Chinese navy ships visit Israel’s Haifa Port
The Chinese navy’s 11th escort fleet arrived in Israel’s Haifa Port Monday, starting a four-day goodwill visit. The destroyer QINGDAO (113) and frigate YANTAI (538) were welcomed by Israeli navy’s Haifa base commander Elyahu Sharvit and Chinese embassy officials. Haifa is the largest city in northern Israel, and the Port located on Mediterranean coastline is one of the busiest in the country. The flotilla finished in July its four-month international escort mission in the Gulf of Aden and Somali waters, after having escorted 184 ships in 43 operations. A total of 126 pirate vessels in 58 incidents were successfully driven away by the warships. Source : Xinhua
Marine onderschept grote partij drugs
In het kader van de drugsbestrijdingsoperatie in het Caribisch gebied Operation Martillo is er onlangs weer een succes bij te boeken. Het stationsschip van de Koninklijke Marine Hr.Ms. Tromp voorkwam eind juni dat er 2.000 kilogram drugs over zee werd gesmokkeld. In verband met het vervolgonderzoek en nog lopende operaties kon deze informatie niet eerder vrijgegeven worden. Na de detectie van een snelle drugsboot, een zogeheten ‘go fast’, werd er vanuit het operatiecentrum op Marinebasis Parera te Curacao direct een grootschalige zoekoperatie opgezet. Diverse varende en vliegende internationale eenheden, waaronder het maritiem patrouillevliegtuig van de Kustwacht de Dash 8 en Hr.Ms. Tromp met aan boord haar Belgische Alouette helikopter, zetten een spectaculaire achtervolging in op de ‘go fast’, die zich met hoge snelheid verplaatste. Het heeft ertoe geleid dat de opvarenden de contrabande over boord gooiden. Op basis van schattingen van het Amerikaanse Law Enforcement team, dat gedurende deze operatie aan boord van Hr.Ms. Tromp was geëmbarkeerd, ging het hier om 2.000 kilogram cocaïne. De onderschepping valt onder de paraplu van de internationale drugsbestrijdingsoperatie Martillo. In deze operatie werken vele landen samen om de internationale georganiseerde misdaad in Midden-Amerika (en de Cariben) een halt toe te roepen door illegale smokkel tegen te gaan op zee en in de lucht. De operatie wordt geleid door de Joint Interagency Task Force South waar de Commandant der Zeemacht in het Caribisch gebied, brigade-generaal der mariniers Dick Swijgman als één van de ondercommandanten deel van uitmaakt. Swijgman, die tevens directeur is van de Kustwacht Caribisch gebied, noemt de recente onderschepping een groot succes voor de drugsbestrijding in de regio. “Tijdens deze actie is nadrukkelijk schouder aan schouder samengewerkt met internationale partners, de Kustwacht Caribisch gebied en de Koninklijke Marine. Het toont aan dat gezamenlijk optreden de sleutel tot succes is.”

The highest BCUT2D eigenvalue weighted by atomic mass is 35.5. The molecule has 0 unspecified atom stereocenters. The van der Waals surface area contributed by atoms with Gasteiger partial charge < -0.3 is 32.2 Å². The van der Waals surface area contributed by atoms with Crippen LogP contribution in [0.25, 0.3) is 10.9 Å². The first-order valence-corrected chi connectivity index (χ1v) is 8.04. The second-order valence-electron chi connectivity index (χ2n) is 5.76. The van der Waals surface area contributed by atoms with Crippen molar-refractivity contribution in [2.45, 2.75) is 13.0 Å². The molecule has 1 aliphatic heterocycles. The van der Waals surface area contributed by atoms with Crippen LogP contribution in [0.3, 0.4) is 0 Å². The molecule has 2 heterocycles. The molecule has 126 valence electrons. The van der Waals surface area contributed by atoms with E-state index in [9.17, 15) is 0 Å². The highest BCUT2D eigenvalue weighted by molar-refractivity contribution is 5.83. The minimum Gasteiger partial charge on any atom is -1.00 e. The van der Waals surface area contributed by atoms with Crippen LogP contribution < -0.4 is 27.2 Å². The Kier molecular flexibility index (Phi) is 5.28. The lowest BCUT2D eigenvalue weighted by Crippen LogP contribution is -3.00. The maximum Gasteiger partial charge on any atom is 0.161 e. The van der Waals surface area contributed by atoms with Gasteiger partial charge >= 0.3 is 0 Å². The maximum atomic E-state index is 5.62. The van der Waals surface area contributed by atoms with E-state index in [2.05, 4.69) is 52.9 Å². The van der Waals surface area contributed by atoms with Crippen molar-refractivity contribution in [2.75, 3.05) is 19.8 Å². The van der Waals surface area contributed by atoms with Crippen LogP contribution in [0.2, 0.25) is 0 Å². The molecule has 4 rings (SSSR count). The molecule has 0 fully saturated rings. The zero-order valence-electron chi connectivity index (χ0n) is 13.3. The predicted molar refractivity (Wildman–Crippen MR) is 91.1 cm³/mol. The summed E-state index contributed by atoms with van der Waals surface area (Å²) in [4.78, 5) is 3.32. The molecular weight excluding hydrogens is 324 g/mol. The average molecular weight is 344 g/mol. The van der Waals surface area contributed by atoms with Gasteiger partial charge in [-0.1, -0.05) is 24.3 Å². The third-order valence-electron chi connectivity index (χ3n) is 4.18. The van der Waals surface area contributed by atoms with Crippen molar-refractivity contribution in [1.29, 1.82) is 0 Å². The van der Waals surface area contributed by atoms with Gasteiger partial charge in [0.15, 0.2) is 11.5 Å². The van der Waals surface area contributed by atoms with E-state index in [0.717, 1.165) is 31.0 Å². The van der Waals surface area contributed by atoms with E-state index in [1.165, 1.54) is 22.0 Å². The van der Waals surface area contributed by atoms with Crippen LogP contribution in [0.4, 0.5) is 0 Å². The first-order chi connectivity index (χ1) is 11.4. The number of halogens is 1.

Cassidian equips new Finnish Border Guard Patrol Vessel with high-performance Naval Radar Cassidian, the defence and security division of EADS, will equip the new Offshore Patrol Vessel of the Finnish Border Guard with its proven TRS-3D naval radar. The STX Shipyard in Rauma/Finland has awarded Cassidian a contract to deliver the radar by mid-2013 for integration into the new ship.
“To provide reliable surveillance data during the demanding Coast Guard missions in the difficult littoral environment of the Finnish coastal waters you need extremely powerful sensors”, said Elmar Compans, Head of Sensors & Electronic Warfare at Cassidian. “Our TRS-3D radar has operationally proven that it is the right answer to these challenging requirements. The radar is intended to provide a reliable and comprehensive situation picture as well as safe helicopter guidance and Search-and-Rescue (SAR) missions under the extreme environmental conditions of the Finnish littoral waters. TRS-3D is a 3-dimensional multimode naval radar for air and sea surveillance. It includes the ability to correlate plots and tracks of targets with Cassidian’s MSSR 2000 I identification system for automatic identification of vessels and aircraft. TRS-3D is in service with the “Squadron 2000” patrol vessels and the “Hämeenma”-class ships of the Finnish Navy. With more than 60 radars operated by navies and coast guards worldwide, TRS-3D is the market leader in its class. Among the ships equipped are the K130 corvettes of the German Navy, the US Coast Guard National Security Cutters, the US Navy Littoral Combat Ships and the Norwegian Coast Guard vessels of the “Nordkapp” and “Svalbard” class. Source : Navy Recognation
36 YEARS SERVICE OF THE WESTLAND LYNX
The Royal Netherlands Navy SH-14D Lynx 283 aboard the De Zeven Provincien Class Frigate Hr.Ms. EVERTSEN F805 whilst on a short visit to the Grand Harbour, Malta on Saturday 11th August, 2012 of which will retire soon after 36 years of service.
Photo’s : Capt. Lawrence Dalli – www.maltashipphotos.com ©